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Office of the Press Secretary

For Immediate Release May 4, 1999
                       THE CLINTON-GORE PLAN FOR
                               May 04, 1999

                         DETAILED PROPOSAL SUMMARY


Technology and competition in financial services give Americans more complex choices than ever before. Innovations in the financial marketplace offer millions of consumers new, ever increasing choices for investing their savings and obtaining credit. But new products have brought new risks and new abusive practices. We must update our consumer protection laws to give consumers the power, information and protection they need to profit from our 21st Century financial system.

Members of Congress, including Ranking Members Sarbanes and LaFalce, have sponsored important legislation to modernize our consumer financial protection laws. We applaud their leadership and look forward to working with Congress on a consumer protection agenda.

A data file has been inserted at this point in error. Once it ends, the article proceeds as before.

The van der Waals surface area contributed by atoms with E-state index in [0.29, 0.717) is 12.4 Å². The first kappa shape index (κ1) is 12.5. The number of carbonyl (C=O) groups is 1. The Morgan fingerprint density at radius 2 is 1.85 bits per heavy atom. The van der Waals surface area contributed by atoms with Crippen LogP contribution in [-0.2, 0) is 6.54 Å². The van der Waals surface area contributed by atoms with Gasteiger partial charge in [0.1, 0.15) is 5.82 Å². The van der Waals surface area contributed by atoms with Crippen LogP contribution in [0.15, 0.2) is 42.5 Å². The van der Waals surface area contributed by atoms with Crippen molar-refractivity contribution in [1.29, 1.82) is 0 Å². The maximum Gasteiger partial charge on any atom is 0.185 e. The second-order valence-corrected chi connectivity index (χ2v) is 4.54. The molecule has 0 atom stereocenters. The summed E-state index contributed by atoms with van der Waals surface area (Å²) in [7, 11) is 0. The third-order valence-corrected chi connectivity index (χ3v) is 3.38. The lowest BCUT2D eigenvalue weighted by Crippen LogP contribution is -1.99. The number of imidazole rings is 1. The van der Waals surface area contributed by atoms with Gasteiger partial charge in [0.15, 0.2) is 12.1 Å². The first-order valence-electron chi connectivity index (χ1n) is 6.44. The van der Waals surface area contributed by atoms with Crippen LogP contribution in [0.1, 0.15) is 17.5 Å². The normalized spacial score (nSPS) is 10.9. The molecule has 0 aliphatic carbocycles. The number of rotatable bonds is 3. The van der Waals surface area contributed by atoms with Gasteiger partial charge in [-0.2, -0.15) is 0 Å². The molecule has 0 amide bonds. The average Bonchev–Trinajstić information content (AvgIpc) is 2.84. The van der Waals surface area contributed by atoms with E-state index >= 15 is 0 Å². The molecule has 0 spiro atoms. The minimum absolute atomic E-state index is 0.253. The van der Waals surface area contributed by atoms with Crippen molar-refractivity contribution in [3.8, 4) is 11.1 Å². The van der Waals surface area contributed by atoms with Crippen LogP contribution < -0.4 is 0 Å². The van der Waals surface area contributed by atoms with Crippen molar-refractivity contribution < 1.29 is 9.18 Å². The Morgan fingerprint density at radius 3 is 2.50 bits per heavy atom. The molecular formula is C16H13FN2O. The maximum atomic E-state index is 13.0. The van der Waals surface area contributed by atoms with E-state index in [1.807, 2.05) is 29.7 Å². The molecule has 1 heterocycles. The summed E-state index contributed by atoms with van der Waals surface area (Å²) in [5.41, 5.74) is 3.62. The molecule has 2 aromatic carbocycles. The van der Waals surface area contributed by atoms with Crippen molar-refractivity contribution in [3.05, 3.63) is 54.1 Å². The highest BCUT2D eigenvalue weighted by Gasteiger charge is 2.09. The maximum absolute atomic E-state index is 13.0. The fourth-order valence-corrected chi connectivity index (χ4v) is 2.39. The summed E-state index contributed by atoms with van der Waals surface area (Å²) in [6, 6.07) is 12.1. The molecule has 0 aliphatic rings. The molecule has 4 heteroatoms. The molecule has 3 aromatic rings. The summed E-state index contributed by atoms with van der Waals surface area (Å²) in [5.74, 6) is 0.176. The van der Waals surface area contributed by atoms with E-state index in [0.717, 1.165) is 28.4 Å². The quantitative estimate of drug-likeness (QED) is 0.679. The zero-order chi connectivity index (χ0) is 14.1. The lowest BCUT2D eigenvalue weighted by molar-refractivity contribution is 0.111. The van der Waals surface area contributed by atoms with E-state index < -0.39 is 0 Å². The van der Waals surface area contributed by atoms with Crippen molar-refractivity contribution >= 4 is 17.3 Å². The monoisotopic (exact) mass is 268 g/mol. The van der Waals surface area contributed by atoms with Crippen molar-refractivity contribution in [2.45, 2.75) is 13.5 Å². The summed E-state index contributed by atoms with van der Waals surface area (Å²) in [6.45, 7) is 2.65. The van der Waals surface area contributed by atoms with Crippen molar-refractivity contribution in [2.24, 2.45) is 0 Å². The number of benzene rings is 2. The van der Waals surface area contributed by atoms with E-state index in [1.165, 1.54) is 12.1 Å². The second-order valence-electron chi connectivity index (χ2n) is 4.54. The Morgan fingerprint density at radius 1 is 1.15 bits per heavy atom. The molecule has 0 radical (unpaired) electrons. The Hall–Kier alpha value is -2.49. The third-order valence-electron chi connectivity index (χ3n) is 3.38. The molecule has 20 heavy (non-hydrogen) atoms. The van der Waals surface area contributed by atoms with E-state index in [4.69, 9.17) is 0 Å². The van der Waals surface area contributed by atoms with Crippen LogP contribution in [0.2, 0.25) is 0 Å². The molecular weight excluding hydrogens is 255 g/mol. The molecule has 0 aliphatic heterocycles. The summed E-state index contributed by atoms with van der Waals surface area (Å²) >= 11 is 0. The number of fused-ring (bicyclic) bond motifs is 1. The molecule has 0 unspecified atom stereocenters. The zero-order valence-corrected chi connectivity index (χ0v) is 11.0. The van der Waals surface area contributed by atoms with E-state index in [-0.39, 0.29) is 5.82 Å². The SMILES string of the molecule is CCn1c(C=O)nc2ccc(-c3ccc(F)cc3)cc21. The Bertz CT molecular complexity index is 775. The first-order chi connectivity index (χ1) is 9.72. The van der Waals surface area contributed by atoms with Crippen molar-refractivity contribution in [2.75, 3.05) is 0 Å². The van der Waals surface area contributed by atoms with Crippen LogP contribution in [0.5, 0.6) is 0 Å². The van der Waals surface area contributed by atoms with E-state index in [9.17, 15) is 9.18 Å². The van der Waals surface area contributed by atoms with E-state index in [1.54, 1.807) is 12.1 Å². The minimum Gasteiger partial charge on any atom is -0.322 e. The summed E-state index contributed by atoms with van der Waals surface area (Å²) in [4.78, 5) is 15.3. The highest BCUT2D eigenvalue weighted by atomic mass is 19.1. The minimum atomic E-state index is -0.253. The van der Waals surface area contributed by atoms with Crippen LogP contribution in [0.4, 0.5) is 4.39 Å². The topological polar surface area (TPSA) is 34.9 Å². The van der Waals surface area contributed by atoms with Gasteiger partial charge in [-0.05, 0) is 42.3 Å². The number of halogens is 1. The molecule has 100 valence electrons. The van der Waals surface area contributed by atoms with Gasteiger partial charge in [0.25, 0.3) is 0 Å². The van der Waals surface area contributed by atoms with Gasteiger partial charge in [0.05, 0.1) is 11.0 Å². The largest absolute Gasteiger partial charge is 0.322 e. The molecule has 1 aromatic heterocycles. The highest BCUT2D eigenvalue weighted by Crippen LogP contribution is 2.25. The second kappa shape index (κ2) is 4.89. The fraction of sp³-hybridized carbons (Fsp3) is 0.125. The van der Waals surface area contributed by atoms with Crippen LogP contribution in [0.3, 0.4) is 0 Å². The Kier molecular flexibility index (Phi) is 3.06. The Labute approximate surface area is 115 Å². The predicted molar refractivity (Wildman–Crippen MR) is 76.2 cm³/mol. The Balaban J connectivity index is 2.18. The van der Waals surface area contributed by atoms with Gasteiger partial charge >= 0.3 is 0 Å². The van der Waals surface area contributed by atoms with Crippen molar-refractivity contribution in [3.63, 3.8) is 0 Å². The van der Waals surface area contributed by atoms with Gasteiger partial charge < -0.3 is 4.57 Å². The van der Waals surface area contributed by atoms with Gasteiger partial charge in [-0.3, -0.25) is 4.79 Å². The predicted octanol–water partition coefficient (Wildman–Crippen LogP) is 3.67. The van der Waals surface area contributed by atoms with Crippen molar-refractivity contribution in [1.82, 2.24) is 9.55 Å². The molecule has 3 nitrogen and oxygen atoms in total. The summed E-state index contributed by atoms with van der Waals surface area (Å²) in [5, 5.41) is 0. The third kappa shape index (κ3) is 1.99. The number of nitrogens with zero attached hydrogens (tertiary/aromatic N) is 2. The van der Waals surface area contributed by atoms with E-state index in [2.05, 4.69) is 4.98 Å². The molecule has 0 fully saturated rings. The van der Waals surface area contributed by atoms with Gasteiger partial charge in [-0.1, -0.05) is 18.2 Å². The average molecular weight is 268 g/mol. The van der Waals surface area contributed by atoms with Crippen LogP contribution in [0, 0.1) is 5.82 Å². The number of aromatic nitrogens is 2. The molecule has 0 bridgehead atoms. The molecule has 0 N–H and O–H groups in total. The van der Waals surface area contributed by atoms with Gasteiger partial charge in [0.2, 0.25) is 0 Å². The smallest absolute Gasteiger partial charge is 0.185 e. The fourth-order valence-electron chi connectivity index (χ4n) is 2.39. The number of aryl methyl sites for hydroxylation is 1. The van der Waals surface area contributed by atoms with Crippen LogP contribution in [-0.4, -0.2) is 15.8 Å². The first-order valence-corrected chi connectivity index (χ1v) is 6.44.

Set forth below is a series of actions that the Clinton Administration believes should be part of this agenda. The list is not exhaustive, and we will continue to look for constructive ideas in these and other areas. Among the issues deserving further scrutiny are lending practices such as "pay day" loans (short-term loans which can carry interest rates of 400%) and bank check processing practices that may be designed to maximize bounced check fees. We will work with the states and the FTC wherever possible. Secretary Cuomo is making important efforts to address abusive mortgage lending practices.